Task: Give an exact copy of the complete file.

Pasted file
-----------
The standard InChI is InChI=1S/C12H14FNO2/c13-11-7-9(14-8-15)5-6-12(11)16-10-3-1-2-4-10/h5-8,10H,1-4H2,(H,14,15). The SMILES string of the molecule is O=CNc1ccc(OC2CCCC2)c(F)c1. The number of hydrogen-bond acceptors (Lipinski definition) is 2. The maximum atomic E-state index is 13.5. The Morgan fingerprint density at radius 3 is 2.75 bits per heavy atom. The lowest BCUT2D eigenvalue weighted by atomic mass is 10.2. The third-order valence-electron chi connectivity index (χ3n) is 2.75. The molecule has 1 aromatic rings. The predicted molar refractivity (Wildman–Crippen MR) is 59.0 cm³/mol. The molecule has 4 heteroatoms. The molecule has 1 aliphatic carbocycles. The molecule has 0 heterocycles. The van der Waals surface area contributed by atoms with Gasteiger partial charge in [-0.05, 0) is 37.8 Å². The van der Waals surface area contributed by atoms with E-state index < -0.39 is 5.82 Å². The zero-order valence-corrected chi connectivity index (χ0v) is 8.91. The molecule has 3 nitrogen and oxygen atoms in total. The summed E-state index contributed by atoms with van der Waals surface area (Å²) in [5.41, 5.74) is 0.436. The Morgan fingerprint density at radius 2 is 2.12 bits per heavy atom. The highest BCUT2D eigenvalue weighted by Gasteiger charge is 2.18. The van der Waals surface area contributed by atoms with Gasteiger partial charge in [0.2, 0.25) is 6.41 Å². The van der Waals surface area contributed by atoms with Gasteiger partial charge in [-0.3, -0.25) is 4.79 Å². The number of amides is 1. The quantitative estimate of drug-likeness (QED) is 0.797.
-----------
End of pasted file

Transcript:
The standard InChI is InChI=1S/C12H14FNO2/c13-11-7-9(14-8-15)5-6-12(11)16-10-3-1-2-4-10/h5-8,10H,1-4H2,(H,14,15). The SMILES string of the molecule is O=CNc1ccc(OC2CCCC2)c(F)c1. The number of hydrogen-bond acceptors (Lipinski definition) is 2. The maximum atomic E-state index is 13.5. The Morgan fingerprint density at radius 3 is 2.75 bits per heavy atom. The lowest BCUT2D eigenvalue weighted by atomic mass is 10.2. The third-order valence-electron chi connectivity index (χ3n) is 2.75. The molecule has 1 aromatic rings. The predicted molar refractivity (Wildman–Crippen MR) is 59.0 cm³/mol. The molecule has 4 heteroatoms. The molecule has 1 aliphatic carbocycles. The molecule has 0 heterocycles. The van der Waals surface area contributed by atoms with Gasteiger partial charge in [-0.05, 0) is 37.8 Å². The van der Waals surface area contributed by atoms with E-state index < -0.39 is 5.82 Å². The zero-order valence-corrected chi connectivity index (χ0v) is 8.91. The molecule has 3 nitrogen and oxygen atoms in total. The summed E-state index contributed by atoms with van der Waals surface area (Å²) in [5.41, 5.74) is 0.436. The Morgan fingerprint density at radius 2 is 2.12 bits per heavy atom. The highest BCUT2D eigenvalue weighted by Gasteiger charge is 2.18. The van der Waals surface area contributed by atoms with Gasteiger partial charge in [0.2, 0.25) is 6.41 Å². The van der Waals surface area contributed by atoms with Gasteiger partial charge in [-0.3, -0.25) is 4.79 Å². The number of amides is 1. The quantitative estimate of drug-likeness (QED) is 0.797.